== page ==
Using sandpaper is a bad idea, since it is likely to remove any protective plating from the contacts along with the corrosion. Similarly, it is a bad idea to use acid or alkali chemical cleaners, even mild ones. An ordinary pencil eraser actually makes a pretty good scrubber for most contacts that you can access. You can buy liquid cleaner formulations for electronic contacts that work pretty well and also contain a lubricant/protectant; they are available from many wholesale electronic parts distributors.
Applying chemical contact cleaner alone is probably the safest treatment for contacts that aren't visibly corroded or oxidized. Most contacts are designed to achieve a certain degree of self cleaning due to the "wiping" action when they are disconnected and reconnected. And yes, you can safely apply electrical-rated dielectric grease to most electrical/electronic contacts after cleaning, regardless of the operating voltage.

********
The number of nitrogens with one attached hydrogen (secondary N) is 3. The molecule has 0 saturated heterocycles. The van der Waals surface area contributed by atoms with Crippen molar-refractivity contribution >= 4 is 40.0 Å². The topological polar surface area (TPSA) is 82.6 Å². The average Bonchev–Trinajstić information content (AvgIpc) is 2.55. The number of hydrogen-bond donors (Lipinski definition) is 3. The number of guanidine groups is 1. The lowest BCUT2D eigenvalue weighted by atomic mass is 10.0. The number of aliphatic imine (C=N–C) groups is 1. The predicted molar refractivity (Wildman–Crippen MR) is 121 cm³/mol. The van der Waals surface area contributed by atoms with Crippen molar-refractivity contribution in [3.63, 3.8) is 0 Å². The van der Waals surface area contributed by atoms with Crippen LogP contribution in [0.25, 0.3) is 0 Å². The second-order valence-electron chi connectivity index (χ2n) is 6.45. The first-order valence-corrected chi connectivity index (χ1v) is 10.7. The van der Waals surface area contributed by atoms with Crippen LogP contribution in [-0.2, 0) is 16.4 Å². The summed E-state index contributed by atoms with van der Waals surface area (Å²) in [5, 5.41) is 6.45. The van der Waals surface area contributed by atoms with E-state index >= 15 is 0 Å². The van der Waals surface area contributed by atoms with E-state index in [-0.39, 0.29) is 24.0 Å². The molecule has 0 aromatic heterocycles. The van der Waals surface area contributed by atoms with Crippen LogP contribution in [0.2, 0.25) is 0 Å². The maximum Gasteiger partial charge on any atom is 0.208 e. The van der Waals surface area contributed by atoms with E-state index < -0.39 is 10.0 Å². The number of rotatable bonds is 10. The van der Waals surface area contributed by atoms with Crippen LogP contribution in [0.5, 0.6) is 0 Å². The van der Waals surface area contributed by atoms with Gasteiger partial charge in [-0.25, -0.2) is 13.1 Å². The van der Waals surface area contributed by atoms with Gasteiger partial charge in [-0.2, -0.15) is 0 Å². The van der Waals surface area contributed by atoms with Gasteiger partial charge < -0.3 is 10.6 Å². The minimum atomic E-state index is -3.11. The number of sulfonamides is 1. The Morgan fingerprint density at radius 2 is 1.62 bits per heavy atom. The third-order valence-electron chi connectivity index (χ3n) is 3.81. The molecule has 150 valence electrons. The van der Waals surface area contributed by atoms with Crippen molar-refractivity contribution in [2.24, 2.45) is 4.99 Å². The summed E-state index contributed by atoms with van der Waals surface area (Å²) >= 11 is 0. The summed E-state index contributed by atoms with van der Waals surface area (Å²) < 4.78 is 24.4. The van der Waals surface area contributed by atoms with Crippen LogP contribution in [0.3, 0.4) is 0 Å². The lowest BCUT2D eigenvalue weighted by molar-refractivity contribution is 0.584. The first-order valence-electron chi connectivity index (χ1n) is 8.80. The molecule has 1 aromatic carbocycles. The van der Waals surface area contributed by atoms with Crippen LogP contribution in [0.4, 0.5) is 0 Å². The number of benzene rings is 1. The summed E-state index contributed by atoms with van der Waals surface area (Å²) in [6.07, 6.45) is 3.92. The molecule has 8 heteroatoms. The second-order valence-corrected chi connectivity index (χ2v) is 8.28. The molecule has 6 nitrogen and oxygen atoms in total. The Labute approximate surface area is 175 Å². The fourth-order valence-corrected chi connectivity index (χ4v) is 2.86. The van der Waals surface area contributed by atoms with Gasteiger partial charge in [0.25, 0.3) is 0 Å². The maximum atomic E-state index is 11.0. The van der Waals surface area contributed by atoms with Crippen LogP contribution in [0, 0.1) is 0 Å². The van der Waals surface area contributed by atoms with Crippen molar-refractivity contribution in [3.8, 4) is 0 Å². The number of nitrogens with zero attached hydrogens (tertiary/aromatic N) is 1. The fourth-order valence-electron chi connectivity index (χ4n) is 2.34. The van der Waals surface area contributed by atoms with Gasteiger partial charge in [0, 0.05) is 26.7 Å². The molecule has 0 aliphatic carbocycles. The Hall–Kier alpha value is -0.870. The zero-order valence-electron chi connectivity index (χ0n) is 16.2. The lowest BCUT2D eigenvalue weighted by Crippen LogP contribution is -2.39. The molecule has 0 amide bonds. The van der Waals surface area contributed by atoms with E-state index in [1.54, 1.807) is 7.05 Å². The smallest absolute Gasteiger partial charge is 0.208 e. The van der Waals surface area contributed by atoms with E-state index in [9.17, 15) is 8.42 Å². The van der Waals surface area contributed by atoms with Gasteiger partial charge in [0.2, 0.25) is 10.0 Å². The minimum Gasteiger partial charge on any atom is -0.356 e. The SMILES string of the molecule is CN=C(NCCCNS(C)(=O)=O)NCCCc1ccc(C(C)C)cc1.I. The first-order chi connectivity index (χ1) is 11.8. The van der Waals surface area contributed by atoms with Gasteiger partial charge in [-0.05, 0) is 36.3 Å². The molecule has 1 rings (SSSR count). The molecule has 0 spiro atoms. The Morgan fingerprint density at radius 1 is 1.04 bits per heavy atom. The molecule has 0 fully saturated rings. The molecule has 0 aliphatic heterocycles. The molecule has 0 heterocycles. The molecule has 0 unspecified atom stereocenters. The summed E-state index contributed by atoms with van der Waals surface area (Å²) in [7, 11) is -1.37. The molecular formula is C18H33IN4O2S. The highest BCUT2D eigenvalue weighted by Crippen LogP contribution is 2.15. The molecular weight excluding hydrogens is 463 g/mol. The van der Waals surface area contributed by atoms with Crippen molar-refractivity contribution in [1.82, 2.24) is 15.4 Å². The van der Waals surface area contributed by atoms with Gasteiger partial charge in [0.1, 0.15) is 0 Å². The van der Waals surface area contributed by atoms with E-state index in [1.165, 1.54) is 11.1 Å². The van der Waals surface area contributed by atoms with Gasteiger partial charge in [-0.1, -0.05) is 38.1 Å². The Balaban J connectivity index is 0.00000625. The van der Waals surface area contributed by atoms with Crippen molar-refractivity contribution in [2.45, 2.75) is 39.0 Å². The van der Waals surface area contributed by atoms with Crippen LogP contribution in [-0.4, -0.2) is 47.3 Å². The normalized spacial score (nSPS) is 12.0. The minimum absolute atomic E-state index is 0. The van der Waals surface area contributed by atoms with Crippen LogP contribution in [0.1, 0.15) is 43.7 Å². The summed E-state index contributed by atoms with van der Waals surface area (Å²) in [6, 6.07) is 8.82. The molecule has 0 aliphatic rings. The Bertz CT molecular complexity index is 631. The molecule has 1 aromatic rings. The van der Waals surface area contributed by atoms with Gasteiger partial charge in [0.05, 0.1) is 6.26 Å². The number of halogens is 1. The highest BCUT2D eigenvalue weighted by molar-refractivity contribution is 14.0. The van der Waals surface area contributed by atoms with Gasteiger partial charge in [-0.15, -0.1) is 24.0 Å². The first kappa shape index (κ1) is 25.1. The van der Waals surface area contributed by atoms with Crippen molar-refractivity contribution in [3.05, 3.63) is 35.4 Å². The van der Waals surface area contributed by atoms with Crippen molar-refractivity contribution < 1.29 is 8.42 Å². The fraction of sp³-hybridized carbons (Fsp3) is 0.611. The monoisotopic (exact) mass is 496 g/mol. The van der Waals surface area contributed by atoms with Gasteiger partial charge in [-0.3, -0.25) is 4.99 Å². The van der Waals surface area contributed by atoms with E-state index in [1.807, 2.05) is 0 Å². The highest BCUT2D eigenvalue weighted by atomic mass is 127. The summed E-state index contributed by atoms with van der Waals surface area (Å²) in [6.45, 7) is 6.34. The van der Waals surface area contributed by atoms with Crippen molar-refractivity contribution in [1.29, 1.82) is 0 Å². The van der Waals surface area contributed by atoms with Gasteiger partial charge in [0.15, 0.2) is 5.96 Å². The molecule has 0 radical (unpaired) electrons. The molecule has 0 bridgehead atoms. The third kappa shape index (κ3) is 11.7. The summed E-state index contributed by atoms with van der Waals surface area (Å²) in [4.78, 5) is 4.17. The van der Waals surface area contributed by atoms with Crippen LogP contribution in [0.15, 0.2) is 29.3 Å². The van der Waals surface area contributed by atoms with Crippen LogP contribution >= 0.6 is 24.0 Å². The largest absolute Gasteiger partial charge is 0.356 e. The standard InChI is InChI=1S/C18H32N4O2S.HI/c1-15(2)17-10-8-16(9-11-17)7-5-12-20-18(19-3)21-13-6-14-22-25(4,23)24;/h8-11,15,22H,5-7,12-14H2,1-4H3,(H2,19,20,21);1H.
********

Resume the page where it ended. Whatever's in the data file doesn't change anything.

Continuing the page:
Some electrical contacts are made of steel plated with brass, bronze, copper, tin, and/or other materials. A magnet is a quick and simple way to check. If such a contact has corroded down to the steel (i.e. there is visible red rust), then it's usually best to just replace the individual contact or the whole connector.
[This message has been edited by Marvin McInnis (edited 05-13-2008).]